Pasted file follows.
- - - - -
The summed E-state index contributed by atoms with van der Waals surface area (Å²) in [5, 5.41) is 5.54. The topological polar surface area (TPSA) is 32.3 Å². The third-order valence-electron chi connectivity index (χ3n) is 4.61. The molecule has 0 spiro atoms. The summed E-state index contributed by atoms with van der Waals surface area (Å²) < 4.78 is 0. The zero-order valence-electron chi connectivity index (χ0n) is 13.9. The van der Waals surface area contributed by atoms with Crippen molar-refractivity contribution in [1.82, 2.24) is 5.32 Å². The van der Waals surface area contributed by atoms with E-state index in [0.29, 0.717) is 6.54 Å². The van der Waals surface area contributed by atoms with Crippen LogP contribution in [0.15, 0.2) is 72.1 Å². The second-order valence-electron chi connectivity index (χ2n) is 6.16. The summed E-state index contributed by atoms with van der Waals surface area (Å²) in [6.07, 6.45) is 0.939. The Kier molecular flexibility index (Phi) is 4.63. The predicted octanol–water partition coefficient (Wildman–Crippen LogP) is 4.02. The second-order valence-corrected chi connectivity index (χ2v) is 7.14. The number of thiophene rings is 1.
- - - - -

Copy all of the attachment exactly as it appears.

The summed E-state index contributed by atoms with van der Waals surface area (Å²) in [5, 5.41) is 5.54. The topological polar surface area (TPSA) is 32.3 Å². The third-order valence-electron chi connectivity index (χ3n) is 4.61. The molecule has 0 spiro atoms. The summed E-state index contributed by atoms with van der Waals surface area (Å²) < 4.78 is 0. The zero-order valence-electron chi connectivity index (χ0n) is 13.9. The van der Waals surface area contributed by atoms with Crippen molar-refractivity contribution in [1.82, 2.24) is 5.32 Å². The van der Waals surface area contributed by atoms with E-state index in [0.29, 0.717) is 6.54 Å². The van der Waals surface area contributed by atoms with Crippen LogP contribution in [0.15, 0.2) is 72.1 Å². The second-order valence-electron chi connectivity index (χ2n) is 6.16. The summed E-state index contributed by atoms with van der Waals surface area (Å²) in [6.07, 6.45) is 0.939. The Kier molecular flexibility index (Phi) is 4.63. The predicted octanol–water partition coefficient (Wildman–Crippen LogP) is 4.02. The second-order valence-corrected chi connectivity index (χ2v) is 7.14. The number of thiophene rings is 1.